Major League Baseball has had a problem with their fanbase for quite some time. It’s not that MLB isn’t wildly popular – it is. MLB’s problem is that the average age of their fanbase keeps going up. There are plenty of people watching baseball games, but they’ve done very little to try and bring in the next generation of potential baseball fans. Left unchecked, that would mean that eventually the majority of baseball’s fans would, to be perfectly honest, die. Without appealing to younger generations, America’s national pastime could possibly face the same slow death. New MLB commissioner Rob Manfred seems to be taking this threat seriously, as MLB has unveiled two ways to help baseball appeal to younger audiences: faster games, and StatCast Player Tracking.
Speeding up the game is a pretty obvious decision. I’m admittedly not much of a baseball fan, but I can usually only make it through a few innings on TV before I’m ready for a nap. MLB has taken a look at a few possibilities to speed up the pace of play in the past, and some of these changes could definitely speed things up a bit. The baseball purists in the audience may cry foul at some of these changes, but I would argue that losing ten minutes of each baseball game would be preferable to the sport dying out due to a lack of interest.
Taking things a bit further though is the StatCast Player Tracking system. This system saw some use during the 2014 All-Star Game as well as the 2014 World Series, but for 2015 this technology will be installed in all Major League Baseball stadiums, and allow for real-time statistics and analysis as the game is in play. The system was available in a limited capacity during Spring Training, and even in this limited form, the results are pretty impressive.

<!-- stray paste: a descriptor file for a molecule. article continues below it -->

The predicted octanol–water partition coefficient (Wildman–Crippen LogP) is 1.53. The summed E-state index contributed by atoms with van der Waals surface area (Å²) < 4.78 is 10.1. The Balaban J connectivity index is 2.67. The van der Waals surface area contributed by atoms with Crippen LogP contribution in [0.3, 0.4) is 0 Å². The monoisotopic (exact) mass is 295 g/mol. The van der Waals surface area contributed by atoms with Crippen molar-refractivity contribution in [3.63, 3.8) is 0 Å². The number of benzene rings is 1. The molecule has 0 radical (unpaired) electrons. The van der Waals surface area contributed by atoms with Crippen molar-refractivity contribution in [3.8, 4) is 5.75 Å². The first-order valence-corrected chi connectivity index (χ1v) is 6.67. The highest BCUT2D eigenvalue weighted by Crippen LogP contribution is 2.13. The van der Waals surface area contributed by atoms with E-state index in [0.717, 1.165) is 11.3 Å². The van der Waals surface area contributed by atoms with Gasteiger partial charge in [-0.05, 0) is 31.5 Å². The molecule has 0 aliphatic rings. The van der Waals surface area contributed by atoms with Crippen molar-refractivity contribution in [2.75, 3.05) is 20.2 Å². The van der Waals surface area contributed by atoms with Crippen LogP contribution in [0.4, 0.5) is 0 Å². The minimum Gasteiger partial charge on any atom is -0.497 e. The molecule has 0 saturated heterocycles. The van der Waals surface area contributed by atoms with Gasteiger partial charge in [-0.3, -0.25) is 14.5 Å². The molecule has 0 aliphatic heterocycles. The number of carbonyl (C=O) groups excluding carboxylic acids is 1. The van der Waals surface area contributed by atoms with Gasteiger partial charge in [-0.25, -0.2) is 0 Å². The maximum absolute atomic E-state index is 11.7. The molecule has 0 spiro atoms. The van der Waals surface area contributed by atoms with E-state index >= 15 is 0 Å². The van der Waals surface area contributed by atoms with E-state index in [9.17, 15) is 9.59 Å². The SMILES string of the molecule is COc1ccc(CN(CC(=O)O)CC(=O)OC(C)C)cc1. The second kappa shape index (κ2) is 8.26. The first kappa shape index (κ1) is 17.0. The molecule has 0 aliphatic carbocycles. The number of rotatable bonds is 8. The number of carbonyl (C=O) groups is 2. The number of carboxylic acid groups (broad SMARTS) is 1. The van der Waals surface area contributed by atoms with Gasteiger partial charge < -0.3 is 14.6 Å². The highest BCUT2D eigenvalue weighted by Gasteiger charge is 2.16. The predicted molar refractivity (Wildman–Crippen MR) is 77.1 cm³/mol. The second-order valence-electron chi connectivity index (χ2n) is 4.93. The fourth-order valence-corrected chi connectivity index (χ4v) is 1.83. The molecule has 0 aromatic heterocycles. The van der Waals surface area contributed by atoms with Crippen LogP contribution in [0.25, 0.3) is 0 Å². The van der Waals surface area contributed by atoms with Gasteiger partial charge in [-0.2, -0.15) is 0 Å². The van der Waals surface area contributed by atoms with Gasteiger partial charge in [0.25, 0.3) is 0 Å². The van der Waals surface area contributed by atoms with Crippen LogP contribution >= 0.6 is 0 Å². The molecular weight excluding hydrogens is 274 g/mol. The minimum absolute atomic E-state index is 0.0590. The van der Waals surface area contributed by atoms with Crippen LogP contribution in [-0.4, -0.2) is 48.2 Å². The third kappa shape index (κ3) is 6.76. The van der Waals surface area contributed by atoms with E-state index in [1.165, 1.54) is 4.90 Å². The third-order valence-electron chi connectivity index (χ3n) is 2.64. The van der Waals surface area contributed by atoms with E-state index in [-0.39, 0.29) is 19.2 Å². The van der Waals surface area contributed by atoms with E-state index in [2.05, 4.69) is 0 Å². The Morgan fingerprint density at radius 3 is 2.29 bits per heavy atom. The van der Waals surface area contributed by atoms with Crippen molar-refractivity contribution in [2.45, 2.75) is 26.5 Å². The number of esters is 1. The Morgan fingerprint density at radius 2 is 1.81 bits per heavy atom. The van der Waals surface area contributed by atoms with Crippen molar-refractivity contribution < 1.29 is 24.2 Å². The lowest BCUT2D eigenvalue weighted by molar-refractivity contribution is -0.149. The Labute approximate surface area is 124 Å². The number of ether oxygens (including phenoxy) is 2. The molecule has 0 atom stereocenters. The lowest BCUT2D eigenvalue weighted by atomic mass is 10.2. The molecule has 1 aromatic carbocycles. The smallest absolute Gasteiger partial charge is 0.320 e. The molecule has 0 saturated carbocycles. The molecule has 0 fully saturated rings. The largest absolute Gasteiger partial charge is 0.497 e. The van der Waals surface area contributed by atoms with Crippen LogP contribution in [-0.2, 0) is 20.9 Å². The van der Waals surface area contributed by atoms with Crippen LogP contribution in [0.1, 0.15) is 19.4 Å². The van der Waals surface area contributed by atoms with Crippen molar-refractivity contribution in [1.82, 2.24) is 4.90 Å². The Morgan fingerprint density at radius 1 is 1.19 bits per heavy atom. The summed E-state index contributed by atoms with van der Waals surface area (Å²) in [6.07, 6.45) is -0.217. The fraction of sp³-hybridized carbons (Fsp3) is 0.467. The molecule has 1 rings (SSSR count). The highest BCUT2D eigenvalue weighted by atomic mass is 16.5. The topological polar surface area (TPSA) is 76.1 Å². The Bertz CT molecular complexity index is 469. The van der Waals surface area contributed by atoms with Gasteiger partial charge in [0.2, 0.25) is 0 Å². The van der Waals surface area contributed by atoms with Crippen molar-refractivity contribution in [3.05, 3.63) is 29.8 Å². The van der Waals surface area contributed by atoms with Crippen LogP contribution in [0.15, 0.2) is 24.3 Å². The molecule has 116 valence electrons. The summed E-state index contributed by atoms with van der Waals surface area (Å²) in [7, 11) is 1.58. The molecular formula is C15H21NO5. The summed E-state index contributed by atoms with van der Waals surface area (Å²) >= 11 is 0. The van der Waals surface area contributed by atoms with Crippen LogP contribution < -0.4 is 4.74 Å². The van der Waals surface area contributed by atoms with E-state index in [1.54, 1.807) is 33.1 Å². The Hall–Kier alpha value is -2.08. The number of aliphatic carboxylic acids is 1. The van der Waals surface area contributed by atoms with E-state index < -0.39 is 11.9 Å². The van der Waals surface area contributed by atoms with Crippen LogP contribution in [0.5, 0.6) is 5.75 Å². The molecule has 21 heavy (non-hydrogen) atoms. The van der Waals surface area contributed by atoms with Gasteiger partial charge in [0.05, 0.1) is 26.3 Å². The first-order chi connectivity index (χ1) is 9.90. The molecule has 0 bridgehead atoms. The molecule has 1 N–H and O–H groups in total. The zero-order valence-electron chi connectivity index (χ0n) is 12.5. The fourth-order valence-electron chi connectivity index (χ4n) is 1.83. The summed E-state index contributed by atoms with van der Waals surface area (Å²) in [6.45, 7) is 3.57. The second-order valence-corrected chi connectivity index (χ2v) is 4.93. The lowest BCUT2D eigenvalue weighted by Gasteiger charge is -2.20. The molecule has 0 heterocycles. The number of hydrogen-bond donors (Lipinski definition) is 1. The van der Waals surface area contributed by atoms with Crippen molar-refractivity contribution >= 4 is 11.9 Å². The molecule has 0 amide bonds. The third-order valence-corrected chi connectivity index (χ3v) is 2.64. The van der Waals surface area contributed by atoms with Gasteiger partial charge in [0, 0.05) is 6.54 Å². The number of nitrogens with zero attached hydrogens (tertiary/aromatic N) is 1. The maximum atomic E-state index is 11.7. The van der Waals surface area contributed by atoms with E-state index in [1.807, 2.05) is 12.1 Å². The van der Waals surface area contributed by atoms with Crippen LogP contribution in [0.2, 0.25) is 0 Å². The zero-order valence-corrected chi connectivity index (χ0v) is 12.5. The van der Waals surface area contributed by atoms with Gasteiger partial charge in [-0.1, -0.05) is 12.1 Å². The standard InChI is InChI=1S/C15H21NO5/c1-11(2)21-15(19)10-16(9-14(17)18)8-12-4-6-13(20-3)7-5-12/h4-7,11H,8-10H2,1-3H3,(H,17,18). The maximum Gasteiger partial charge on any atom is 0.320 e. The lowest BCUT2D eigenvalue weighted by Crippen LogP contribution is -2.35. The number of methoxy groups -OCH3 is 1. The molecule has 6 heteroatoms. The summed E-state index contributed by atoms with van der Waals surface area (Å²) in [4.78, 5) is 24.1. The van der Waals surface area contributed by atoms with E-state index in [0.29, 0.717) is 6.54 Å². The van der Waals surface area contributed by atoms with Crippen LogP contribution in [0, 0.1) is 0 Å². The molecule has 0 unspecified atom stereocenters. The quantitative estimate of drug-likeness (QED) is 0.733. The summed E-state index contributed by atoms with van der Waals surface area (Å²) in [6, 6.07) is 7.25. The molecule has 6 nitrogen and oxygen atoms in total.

StatCast provides a videogame-like overlay that gives real time stats based on everything from pitchers to batters to fielders to base runners. You’ll be able to see the lead that a runner has before attempting to steal a base, and then the runner’s speed when they take off for the steal. There has been radar to track the speed of a pitch for quite some time, but StatCast will track the speed at which the ball leaves the bat. It will even track the angle the fielder takes to make a play on the ball. In the above video, they did not have the complete system installed, but the broadcasters certainly seemed excited about the possibilities that StatCast provides.
Baseball has been slow to adopt technologies that could improve the game in the past, but it seems that Rob Manfred is more willing to at least try things where Bug Selig would have been content to keep the status quo. As I’ve already mentioned, I’m hardly a baseball fan, but the StatCast system intrigues me. It might not be enough to get me watching regularly, but if it’s enough to pique my interest, it might be enough to appeal to the younger audience that baseball has seen fit to ignore up until now.
What do you think about StatCast Player Tracking? What other improvements would you like to see MLB make? Let us know in the comments, or on Facebook, Google+, or Twitter.